Azimuth Financial has lifted the lid on its Azimuth Data Exchange (Azdex) initiative to offer financial institutions analysis of the quality of their counterparty data, based on comparisons with that of their peers. Azdex recently signed up Dresdner Bank and Standard Bank of South Africa to participate in the benchmarking project.
According to Ken Price, co-founder and CEO, Azdex is a counterparty data exchange in which institutions contribute their core counterparty data on a regular basis to a central data pool. Here, the data is collated and exception reports are generated on a per-contributor basis. From this, each contributor is able to see where their data is consistent or inconsistent with that from a group of their peers.
As such, Azdex is designed to show participating banks how their data differs from other participants’, based on analysis by Azdex. For Azdex, the focus is identifying where there are issues with the client’s data, and building up authoritative source options for filling the gaps. The aim is to strive to create a level of consistency across the data sets.
As a result, data analysis efforts can be focused on inconsistent data and consistent data records can be audited at a lower frequency. Azimuth believes the result is greatly improved efficiency in validating and enriching counterparty data.
Azimuth reckons that by the time Azdex contributors receive their daily counterparty data updates, the data will have passed through thousands of experts in other contributing partners’ operations, including traders, sales people, brokers, accountants, research analysts, risk management personnel and data analysts.
At the moment, the focus is on counterparty data. Azdex’s reports currently contain several fields: the legal name, ‘also known as’ and ‘formerly known as’ names, industry codes/descriptions, registered address, physical address, immediate parent and ultimate parent. They also contain a variety of publicly available identifiers, including tax IDs, business registry IDs and the Azdex ID, assigned during the data-matching process.
Prices stresses that anonymity is key. The participating banks don’t know whose data comparisons are being made against.
With Dresdner and Standard Bank having joined in the last few weeks, Price expects to have added between nine and 10 banks this year, and has high hopes for wider acceptance in 2005, particularly as the model is proved and begins to bear fruit for participants.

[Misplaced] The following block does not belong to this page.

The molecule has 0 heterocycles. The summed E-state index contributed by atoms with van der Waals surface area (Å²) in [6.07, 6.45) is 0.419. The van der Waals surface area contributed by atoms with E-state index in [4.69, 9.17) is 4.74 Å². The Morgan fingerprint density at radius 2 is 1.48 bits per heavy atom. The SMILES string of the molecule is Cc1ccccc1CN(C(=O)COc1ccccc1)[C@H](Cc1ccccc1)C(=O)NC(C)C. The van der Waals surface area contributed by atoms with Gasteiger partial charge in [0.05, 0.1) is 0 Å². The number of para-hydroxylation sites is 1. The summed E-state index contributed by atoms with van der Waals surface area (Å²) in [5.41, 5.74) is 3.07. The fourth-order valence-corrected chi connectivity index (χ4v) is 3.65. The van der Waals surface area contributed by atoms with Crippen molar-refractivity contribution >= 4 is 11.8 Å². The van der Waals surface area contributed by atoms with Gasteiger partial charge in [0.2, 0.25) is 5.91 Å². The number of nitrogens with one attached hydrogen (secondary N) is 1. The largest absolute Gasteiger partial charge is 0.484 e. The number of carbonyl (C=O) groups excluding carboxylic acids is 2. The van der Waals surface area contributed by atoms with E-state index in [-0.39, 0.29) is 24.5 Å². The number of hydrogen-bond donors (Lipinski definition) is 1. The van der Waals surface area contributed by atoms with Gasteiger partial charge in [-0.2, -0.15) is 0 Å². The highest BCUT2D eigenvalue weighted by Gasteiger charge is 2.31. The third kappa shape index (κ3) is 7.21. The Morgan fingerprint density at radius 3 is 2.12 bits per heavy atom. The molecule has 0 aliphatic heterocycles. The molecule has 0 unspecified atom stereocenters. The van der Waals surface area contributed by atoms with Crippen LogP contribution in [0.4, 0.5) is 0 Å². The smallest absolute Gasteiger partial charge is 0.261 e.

The returns can be significant. Price cites one large U.S. investment bank that offered up what it considered to be its most accurate counterparty records for assessment. Azdex identified errors in 25% of the records.
Azdex is in the process of building the required infrastructure to manage multiple data feeds. The company maintains an office in Wrexham, Wales, where the data analysis is handled. Technology work is conducted from its offices in the City of London.
Azimuth Financial, based in London, was founded by Price, formerly of Cicada, Algorithmics and others, and Steve French, formerly of Reuters, Bloomberg and Credit Suisse First Boston, in the 2000 to 2001 timeframe. The company officially started operations in April 2002, with a firm focus on data management services.
The key premise was using the principals’ experience in enterprise risk using data management to solve the many problems associated with data rather than the risk systems themselves. Because of the lack of good data, problems with risk system implementations had in effect become a data problem. Azimuth saw this as an opportunity to address data issues.
The company’s first product, Recon, represented its first attempt to validate reference data. Price says sales were difficult in the first year, in part because many of the banks targeted had no central data group. Data was managed by a group of fiefdoms, and this led to control issues. So, while it was relatively easy to get in front of people, it was less easy to move things forward.
At a meeting with Barclays two years ago, Azimuth learned that the bank had already regrouped its data operations five years previously and so didn’t need data cleansing. What it did need, however, was a way to compare its activities in this area with its peers, to effectively benchmark its data management processes. Barclays offered to share its data for comparison purposes and for exception-reporting.
This became Azdex, the Azimuth Data Exchange. Azdex was channeled into a new, separate company, separate from Azimuth but owned by the same directors. Today, it facilitates data-sharing between Citigroup, the London Stock Exchange, as well as with Dresdner, Barclays and Standard Bank.